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Spartan Hoopla: We Know Who Michigan State Is, but Who Is Northern Iowa?

Adam Biggers@@AdamBiggers81Senior Analyst IIMarch 24, 2010

SPOKANE - MARCH 19:  Head coach Tom Izzo of the Michigan State Spartans calls from the bench against the New Mexico State Aggies during the first round of the 2010 NCAA men's basketball tournament at the Spokane Arena on March 19, 2010 in Spokane, Washington. (Photo by Otto Greule Jr/Getty Images)
Otto Greule Jr/Getty Images

With the Sweet 16 roster penned, America will enjoy quality competition from some of college basketball's usual suspects.

Mike Krzyzewski's Duke Blue Devils are in—no surprise there.

Jim Boeheim's Syracuse Orange will be in St. Louis, too—again, not a shock.

Bruce Pearl's Tennessee Volunteers, Matt Painter's Purdue Boilermakers, and Thad Matta's Ohio State Buckeyes also made the cut. Okay, so most are familiar with these teams.

One of the teams that will be cutting a rug in The Gateway to the West is Ben Jacobson's Missouri Valley Conference champion Northern Iowa Panthers.

Who?

That's not a typo; the Panthers, and not the Jayhawks, will be in the city known for its imposing arch, playing for a chance to advance to the Elite 8.

Northern Iowa is a school with an enrollment roughly one-third of Michigan State's (approx. 47,000). The small institution nestled in the Waterloo/Cedar Falls area boasts a student body of approximately 13,000 students—15 of those students can play some solid, team-oriented basketball.

Ask Bill Self.

Although there are a multitude of differences between the Spartans and Panthers, there are two similarities: Both are going to St. Louis, and both are intent on advancing.

The Spartans' mode of operation has been the same for years: Crash the boards, come down with rebounds, and work the paint.

At times, Tom Izzo's club can light it up from the outside, but it typically relies on the strength of guys like Draymond Green, Raymar Morgan, and Delvon Roe to create lanes to the basket for Kalin Lucas.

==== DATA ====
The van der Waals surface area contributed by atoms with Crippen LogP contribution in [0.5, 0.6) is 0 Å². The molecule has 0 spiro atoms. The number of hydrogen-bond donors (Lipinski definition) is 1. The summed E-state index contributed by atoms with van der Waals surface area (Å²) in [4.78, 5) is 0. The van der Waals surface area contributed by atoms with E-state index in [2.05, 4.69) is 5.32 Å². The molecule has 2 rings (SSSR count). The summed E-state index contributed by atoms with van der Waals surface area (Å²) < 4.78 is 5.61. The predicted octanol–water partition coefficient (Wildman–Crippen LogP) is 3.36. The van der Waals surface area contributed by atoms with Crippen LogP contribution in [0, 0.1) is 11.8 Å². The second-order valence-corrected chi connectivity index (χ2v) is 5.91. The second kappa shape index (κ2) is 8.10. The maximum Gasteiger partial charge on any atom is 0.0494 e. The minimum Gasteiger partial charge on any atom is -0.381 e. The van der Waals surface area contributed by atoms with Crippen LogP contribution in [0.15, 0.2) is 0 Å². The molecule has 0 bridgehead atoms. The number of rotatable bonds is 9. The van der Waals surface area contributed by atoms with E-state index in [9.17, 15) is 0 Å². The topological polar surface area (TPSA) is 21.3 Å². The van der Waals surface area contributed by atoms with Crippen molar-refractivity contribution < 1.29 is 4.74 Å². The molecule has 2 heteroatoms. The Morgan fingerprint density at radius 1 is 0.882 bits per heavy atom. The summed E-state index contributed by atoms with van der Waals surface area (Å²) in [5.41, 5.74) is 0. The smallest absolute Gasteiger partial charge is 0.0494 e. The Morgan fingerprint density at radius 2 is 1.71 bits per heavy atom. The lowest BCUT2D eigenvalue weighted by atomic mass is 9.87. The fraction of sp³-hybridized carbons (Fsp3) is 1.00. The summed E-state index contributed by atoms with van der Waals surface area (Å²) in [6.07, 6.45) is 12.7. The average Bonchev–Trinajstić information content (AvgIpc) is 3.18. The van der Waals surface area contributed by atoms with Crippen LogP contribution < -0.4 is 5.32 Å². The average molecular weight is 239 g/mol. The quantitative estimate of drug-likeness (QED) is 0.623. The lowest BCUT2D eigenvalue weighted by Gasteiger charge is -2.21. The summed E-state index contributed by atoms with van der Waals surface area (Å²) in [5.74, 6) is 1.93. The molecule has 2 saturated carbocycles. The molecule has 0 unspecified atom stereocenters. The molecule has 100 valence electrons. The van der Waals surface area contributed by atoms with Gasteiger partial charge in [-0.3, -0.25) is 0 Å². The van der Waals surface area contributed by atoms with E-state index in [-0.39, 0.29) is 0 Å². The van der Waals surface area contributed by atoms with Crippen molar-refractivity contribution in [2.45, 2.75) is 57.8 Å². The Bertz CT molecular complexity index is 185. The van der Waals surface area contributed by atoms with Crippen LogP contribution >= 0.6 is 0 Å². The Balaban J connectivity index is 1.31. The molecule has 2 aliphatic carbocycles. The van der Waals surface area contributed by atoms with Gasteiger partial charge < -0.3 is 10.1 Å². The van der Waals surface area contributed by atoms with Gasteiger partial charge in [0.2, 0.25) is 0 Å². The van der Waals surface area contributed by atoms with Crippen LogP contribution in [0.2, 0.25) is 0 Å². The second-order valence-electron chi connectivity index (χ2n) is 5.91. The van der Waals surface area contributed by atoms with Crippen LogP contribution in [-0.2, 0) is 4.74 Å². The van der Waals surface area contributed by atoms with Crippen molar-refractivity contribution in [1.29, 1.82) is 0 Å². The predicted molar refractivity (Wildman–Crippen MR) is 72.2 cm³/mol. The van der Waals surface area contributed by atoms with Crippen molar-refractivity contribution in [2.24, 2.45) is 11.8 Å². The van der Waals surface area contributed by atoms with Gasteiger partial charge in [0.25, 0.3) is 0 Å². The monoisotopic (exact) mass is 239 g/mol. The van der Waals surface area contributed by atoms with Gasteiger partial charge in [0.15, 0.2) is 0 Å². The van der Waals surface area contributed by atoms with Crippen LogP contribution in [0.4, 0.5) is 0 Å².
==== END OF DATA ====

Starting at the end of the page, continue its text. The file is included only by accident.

The same was true when Drew Neitzel was a Spartan, Marcus Taylor, Shannon Brown—and it will continue to work in the future. That is "Izzo Ball."

But Lucas is out for four to six months with a ruptured Achilles' tendon.

That is cause for a change of plans.

Sparty will now have to be reliant on Korie Lucious to feed the ball inside to guys like Morgan, Roe, and Green. Northern Iowa's big-man, Jordan Eglseder, will be waiting—all 7-feet of Bellevue's finest.

Northern Iowa is said to have a "perfect system" by some analysts.

Maybe "perfect" is a bit of a stretch, but the Panthers did win 30 games this year, cracked the top-25, and chopped the Jayhawks—their system is effective.

In order to keep the effective trend alive, Jacobson's guys will have to go at the throat of the Spartans. That means attack the post and take advantage of Eglseder's size advantage.

Ali Farokhmanesh has earned a reputation in March. His reputation is now that of a dagger-delivering sharpshooter (4-for-10 against Kansas, 16 points).

The 6-foot senior from Iowa City averaged just under 10 points a game in the regular season, but he has always been a three-point threat.

Farokhmanesh didn't play his freshman or sophomore sessions at UNI (Kirkwood and Indian Hills C.C.), but he has knocked down nearly 40 percent of his long-balls over his last two seasons as Panther.

Northern Iowa's 6'8" sophomore Adam Koch is another one of Jacobson's snipers. Koch is hovering just under 40 percent from beyond the arc, which is a facet of the game that Michigan State has had a year-long struggle with—defending it.

One aspect that Izzo has to his advantage is the speed of his team. There are not too many teams in the college ranks that can run with the Spartans. Mr. March (Izzo) said himself that Northern Iowa reminds him of the Wisconsin Badgers.

That's a good thing.

Michigan State is familiar with that style of play. Wisconsin isn't the type of team that can brag about its track-stars, but it can brag about its rough-game—just like the Panthers.

Mulling over stats and numbers can be a tedious process. Calculating figures to estimate the winner of this one could likely produce a headache. 

There are two main factors in the Northern Iowa-Michigan State matchup.

Speed: Michigan State has it, and scores 72 points per contest.

Physicality: Northern Iowa has a legitimate big man in Eglseder, but doesn't tout the explosiveness of Izzo's club. Jacobson's crew puts up about 62 a game, with most of those buckets coming in the paint.

Pick your poison.

Do you count on Michigan State's edge in the quicks department?

Or do you choose Northern Iowa's bulky center Eglseder and the laser-like delivery of Farokhmanesh?

As seen on Barking Carnival's "Sparty On" blog.

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